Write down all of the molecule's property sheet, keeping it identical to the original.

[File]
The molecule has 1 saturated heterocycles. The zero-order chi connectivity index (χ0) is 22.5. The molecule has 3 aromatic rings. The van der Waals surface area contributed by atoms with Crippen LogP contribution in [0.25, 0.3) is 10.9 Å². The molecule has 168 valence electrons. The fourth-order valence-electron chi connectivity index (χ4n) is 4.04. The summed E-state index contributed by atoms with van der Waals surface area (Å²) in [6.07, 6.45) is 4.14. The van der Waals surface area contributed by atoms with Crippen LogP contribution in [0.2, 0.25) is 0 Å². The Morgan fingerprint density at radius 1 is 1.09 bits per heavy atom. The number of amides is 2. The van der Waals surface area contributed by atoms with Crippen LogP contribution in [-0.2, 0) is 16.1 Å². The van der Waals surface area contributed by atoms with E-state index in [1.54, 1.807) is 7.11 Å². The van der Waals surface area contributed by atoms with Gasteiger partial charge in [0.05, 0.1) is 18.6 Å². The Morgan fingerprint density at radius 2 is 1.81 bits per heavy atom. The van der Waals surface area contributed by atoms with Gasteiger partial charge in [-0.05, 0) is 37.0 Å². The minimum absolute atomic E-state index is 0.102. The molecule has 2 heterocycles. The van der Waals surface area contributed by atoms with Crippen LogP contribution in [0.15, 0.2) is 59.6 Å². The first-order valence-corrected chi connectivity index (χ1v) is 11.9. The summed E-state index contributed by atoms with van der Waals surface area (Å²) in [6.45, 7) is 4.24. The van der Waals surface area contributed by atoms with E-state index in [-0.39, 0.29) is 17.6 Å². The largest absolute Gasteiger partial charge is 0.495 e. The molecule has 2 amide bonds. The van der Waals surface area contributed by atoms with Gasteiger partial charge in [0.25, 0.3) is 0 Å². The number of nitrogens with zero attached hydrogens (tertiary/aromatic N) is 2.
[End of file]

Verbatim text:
The molecule has 1 saturated heterocycles. The zero-order chi connectivity index (χ0) is 22.5. The molecule has 3 aromatic rings. The van der Waals surface area contributed by atoms with Crippen LogP contribution in [0.25, 0.3) is 10.9 Å². The molecule has 168 valence electrons. The fourth-order valence-electron chi connectivity index (χ4n) is 4.04. The summed E-state index contributed by atoms with van der Waals surface area (Å²) in [6.07, 6.45) is 4.14. The van der Waals surface area contributed by atoms with Crippen LogP contribution in [0.2, 0.25) is 0 Å². The Morgan fingerprint density at radius 1 is 1.09 bits per heavy atom. The number of amides is 2. The van der Waals surface area contributed by atoms with Crippen LogP contribution in [-0.2, 0) is 16.1 Å². The van der Waals surface area contributed by atoms with E-state index in [1.54, 1.807) is 7.11 Å². The van der Waals surface area contributed by atoms with Gasteiger partial charge in [0.05, 0.1) is 18.6 Å². The Morgan fingerprint density at radius 2 is 1.81 bits per heavy atom. The van der Waals surface area contributed by atoms with Gasteiger partial charge in [-0.05, 0) is 37.0 Å². The minimum absolute atomic E-state index is 0.102. The molecule has 2 heterocycles. The van der Waals surface area contributed by atoms with Crippen LogP contribution in [0.15, 0.2) is 59.6 Å². The first-order valence-corrected chi connectivity index (χ1v) is 11.9. The summed E-state index contributed by atoms with van der Waals surface area (Å²) in [6.45, 7) is 4.24. The van der Waals surface area contributed by atoms with E-state index in [-0.39, 0.29) is 17.6 Å². The largest absolute Gasteiger partial charge is 0.495 e. The molecule has 2 amide bonds. The van der Waals surface area contributed by atoms with Gasteiger partial charge in [0.25, 0.3) is 0 Å². The number of nitrogens with zero attached hydrogens (tertiary/aromatic N) is 2.